People in Utah may think twice about having that extra drink before driving home from their New Year’s Eve parties, CNN reported.
Starting Sunday, the state will lower its blood alcohol content limit to 0.05, the strictest DUI standard in the nation.
The new law also states that anyone who “operates a motor vehicle in a negligent manner causing the death of another” and has a “blood alcohol concentration of .05 grams or greater” will have committed a criminal homicide, a felony.
The state said it’s seen an average of 29.8 DUI arrests every day for the last five years, or more than 54,400 arrests.
“Despite decades of public campaigns and other efforts to discourage driving after drinking, survey and observational data show many people continue to do so,” Utah’s Department of Public Safety said.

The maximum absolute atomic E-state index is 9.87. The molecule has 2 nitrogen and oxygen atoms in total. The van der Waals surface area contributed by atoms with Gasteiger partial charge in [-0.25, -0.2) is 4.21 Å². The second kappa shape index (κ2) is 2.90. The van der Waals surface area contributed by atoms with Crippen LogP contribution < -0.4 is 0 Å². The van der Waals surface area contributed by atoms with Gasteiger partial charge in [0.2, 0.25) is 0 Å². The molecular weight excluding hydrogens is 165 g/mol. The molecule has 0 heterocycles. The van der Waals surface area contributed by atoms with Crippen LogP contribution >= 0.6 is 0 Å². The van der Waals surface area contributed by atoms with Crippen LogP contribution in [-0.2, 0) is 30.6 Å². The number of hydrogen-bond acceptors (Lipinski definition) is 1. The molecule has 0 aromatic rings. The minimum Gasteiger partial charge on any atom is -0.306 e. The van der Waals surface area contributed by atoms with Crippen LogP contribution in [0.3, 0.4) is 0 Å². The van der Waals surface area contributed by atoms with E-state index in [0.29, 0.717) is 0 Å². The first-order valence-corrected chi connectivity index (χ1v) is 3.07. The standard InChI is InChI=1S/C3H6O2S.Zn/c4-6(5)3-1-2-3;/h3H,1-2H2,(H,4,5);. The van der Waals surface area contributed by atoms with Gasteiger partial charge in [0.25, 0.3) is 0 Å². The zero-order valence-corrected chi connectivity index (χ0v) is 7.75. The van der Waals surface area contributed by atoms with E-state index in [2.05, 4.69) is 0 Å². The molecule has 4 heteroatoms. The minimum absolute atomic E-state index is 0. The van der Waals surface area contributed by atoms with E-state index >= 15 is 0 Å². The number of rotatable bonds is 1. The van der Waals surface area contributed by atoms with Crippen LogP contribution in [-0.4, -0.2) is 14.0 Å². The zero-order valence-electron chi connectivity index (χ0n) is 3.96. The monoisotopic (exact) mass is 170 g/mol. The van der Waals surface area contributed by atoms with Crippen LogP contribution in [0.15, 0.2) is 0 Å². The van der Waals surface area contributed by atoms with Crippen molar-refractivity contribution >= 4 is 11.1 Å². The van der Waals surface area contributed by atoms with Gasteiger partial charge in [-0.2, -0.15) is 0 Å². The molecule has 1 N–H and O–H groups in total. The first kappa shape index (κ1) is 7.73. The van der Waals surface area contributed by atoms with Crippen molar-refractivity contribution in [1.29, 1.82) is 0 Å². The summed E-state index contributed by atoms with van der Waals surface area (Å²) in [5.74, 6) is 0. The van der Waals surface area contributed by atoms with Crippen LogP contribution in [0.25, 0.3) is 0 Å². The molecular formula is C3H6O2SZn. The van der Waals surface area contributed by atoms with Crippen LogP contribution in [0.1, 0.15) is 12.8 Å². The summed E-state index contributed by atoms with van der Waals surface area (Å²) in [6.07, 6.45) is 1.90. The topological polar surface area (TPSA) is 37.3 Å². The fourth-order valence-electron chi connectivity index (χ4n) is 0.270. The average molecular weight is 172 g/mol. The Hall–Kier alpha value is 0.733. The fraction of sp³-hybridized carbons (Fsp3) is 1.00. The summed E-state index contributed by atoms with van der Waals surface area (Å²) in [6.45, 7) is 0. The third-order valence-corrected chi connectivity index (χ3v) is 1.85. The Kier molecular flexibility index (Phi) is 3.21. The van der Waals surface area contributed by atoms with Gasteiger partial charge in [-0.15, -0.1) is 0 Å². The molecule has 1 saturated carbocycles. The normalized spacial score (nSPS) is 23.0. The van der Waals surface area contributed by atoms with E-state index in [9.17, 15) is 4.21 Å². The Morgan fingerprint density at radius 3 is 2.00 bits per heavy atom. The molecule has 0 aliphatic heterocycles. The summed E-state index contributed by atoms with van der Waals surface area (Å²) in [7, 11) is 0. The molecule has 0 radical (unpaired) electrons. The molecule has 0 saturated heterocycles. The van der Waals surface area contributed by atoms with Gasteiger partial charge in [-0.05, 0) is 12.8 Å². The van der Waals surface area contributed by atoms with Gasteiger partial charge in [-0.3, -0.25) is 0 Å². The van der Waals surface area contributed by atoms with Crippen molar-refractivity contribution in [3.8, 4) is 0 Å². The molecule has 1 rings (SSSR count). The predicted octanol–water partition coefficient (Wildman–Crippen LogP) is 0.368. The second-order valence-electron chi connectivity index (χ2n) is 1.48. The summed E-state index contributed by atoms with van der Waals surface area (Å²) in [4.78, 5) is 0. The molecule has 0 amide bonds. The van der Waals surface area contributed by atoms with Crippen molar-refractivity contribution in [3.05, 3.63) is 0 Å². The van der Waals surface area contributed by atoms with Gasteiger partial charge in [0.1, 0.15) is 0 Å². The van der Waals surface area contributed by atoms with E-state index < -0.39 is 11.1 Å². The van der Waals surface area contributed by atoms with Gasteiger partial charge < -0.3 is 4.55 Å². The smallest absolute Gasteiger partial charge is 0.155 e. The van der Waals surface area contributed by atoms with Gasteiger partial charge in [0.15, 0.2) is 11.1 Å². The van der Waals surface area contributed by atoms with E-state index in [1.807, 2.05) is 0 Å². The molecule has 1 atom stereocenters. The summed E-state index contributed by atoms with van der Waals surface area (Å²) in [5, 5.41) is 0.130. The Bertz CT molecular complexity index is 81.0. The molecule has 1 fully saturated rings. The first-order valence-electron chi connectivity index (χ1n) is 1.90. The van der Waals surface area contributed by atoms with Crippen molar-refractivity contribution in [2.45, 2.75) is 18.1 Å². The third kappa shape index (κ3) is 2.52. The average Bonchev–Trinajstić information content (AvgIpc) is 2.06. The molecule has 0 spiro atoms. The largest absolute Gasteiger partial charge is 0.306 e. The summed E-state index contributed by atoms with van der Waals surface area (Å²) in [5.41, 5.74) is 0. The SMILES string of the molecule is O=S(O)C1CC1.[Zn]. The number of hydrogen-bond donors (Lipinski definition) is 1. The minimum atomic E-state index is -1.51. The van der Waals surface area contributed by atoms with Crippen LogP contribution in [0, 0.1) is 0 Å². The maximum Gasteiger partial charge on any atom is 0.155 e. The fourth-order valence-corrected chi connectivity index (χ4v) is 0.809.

All other states continue to hold a 0.08 limit for noncommercial drivers over the age of 21, a level the National Transportation Safety Board has been pushing to lower for years.
“We’ve recommended a 0.05 (blood alcohol content) to states since 2013, and we are happy that Utah is the first to actually complete this recommendation,” NTSB member Bella Dinh-Zarr said. “We think it will be a great incentive for other states and an encouragement to follow suit.”
She said close to 100 countries with such a law experience a lower rate of alcohol-related deaths, even though their citizens drink as much alcohol per capita as Americans.
Drunken-driving fatalities in the United States have decreased by a third over the past 30 years, but almost 29 people still die each day from alcohol-related crashes, according to the National Highway Traffic Safety Administration.
In 2016, the latest year for which that agency has available data, 10,497 people died in alcohol-impaired crashes — making up 28% of all motor vehicle fatalities.